In contrast to many other sensing technologies, radar provides rich and potentially long range information and is robust in low visibility conditions. However, due to noise, interference and clutter, the reliable extraction of this information requires probabilistic techniques. Therefore, the use of radar technologies in engineering fields varying from target tracking, surveillance and autonomous robotic navigation, has spawned many stochastic based signal processing technologies, aimed at optimizing the extraction of useful information from radar. In particular, technologies aimed at optimizing the probability of detection, and ensuing spatial estimation of targets (in multi-target tracking) or map features (in autonomous robotics), whilst maintaining acceptable and low probabilities of false alarm are of great importance in these respective fields.
In both fields of research, it is necessary to determine the number and state space characteristics of an initially unknown number of unknown spatially located objects. Bayesian methods which optimally address this joint estimation concept are based on multi-object filtering, requiring solutions from recently formulated Random Finite Sets (RFSs). Fundamentally, RFS based methods allow both object detection and spatial uncertainty information to be propagated, via Bayes theorem, in a joint manner, circumventing the need for the fragile map management and data association methods necessary in former Bayesian, vector based estimation techniques.
Based on these concepts, two projects are currently being addressed under the Anillo framework:
Fundamental to any state estimation problem is the concept of estimation error. Current error evaluations of feature-based frameworks typically analyse the consistency of a subset of the feature location estimates. This gives no indication as to the quality of the estimate of the joint multi-feature map state. Qualitative analysis, in which estimated map features and robot location are superimposed on satellite images, is also not mathematically consistent and overlooks the underlying estimation problems of the feature map, namely that of the error in the estimated number and location of features in the map. This work addresses the implementation and fundamental use of multi-object metrics, such as Optimal Mass Transfer (OMAT) and Optimal Sub-Pattern Assignment (OSPA) to evaluate feature based mapping, and tracking performance, in terms of comparing both dimensionality as well as state space errors of multi-object estimates.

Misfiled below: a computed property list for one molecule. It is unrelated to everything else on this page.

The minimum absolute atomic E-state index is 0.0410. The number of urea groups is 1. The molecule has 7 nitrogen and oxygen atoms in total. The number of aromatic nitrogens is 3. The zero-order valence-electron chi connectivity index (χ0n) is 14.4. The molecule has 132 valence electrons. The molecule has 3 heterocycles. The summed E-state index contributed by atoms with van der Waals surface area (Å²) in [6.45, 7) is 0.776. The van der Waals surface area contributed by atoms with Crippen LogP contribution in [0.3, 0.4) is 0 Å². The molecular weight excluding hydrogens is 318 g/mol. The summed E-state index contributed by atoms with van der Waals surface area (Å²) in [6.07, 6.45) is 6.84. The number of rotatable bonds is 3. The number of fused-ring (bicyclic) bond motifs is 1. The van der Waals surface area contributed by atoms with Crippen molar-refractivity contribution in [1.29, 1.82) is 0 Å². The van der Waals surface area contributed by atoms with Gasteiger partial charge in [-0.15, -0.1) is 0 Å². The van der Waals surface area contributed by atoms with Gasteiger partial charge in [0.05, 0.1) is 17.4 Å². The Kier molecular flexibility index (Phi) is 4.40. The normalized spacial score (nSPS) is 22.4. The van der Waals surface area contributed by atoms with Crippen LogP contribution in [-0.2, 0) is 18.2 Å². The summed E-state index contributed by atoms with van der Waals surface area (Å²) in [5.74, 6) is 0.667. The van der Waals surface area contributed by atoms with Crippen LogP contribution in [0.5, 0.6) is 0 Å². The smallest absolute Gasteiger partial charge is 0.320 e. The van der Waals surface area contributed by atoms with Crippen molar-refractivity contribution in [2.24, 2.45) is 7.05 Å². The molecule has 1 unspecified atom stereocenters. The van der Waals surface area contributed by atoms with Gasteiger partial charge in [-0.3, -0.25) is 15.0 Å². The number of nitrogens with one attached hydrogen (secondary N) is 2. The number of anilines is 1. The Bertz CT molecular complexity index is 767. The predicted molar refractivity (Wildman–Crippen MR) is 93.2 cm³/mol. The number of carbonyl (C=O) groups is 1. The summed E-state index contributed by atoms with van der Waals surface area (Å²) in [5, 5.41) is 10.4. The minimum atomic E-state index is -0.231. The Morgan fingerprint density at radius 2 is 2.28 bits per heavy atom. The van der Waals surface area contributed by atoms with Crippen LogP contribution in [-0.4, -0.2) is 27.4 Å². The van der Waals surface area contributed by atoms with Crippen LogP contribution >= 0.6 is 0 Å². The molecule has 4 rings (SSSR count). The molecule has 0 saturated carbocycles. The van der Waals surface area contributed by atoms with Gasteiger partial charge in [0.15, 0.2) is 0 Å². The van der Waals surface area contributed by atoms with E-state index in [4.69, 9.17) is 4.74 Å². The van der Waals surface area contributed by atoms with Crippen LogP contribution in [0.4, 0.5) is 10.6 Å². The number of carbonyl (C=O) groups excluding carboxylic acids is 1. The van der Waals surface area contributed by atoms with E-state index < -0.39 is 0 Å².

The application of radar signal processing technologies in other fields also offers interesting opportunities. For example, vibrational amplitude data recorded in the vicinity of volcanoes, shows many similarities to radar A-scope data, which plots received radio signal amplitude as a function of time. Both signals potentially contain signals from, in the case of radar, targets or, in the case of volcanic sensors, volcanic events. They are also corrupted with noise, interference and clutter, requiring robust methods for detection. This work applies CFAR processors for the automatic and optimized detection of volcanic activities such as tremor events, based on sensed vibrational data.